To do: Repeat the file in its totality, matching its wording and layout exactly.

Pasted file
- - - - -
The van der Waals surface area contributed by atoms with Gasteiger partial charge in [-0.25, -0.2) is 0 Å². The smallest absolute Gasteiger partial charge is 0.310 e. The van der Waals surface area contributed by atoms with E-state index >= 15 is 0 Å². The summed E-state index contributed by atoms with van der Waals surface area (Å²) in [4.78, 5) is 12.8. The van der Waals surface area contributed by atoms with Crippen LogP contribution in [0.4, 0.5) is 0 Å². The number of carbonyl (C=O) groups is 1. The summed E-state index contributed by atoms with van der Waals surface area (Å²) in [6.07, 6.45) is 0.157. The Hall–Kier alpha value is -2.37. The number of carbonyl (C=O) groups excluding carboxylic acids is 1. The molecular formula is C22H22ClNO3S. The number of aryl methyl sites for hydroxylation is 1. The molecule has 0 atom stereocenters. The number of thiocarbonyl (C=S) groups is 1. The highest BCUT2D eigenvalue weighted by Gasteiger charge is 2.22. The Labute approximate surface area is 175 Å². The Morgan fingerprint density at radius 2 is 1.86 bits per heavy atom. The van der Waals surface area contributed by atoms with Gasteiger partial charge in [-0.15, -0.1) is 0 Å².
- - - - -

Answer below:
The van der Waals surface area contributed by atoms with Gasteiger partial charge in [-0.25, -0.2) is 0 Å². The smallest absolute Gasteiger partial charge is 0.310 e. The van der Waals surface area contributed by atoms with E-state index >= 15 is 0 Å². The summed E-state index contributed by atoms with van der Waals surface area (Å²) in [4.78, 5) is 12.8. The van der Waals surface area contributed by atoms with Crippen LogP contribution in [0.4, 0.5) is 0 Å². The number of carbonyl (C=O) groups is 1. The summed E-state index contributed by atoms with van der Waals surface area (Å²) in [6.07, 6.45) is 0.157. The Hall–Kier alpha value is -2.37. The number of carbonyl (C=O) groups excluding carboxylic acids is 1. The molecular formula is C22H22ClNO3S. The number of aryl methyl sites for hydroxylation is 1. The molecule has 0 atom stereocenters. The number of thiocarbonyl (C=S) groups is 1. The highest BCUT2D eigenvalue weighted by Gasteiger charge is 2.22. The Labute approximate surface area is 175 Å². The Morgan fingerprint density at radius 2 is 1.86 bits per heavy atom. The van der Waals surface area contributed by atoms with Gasteiger partial charge in [-0.15, -0.1) is 0 Å².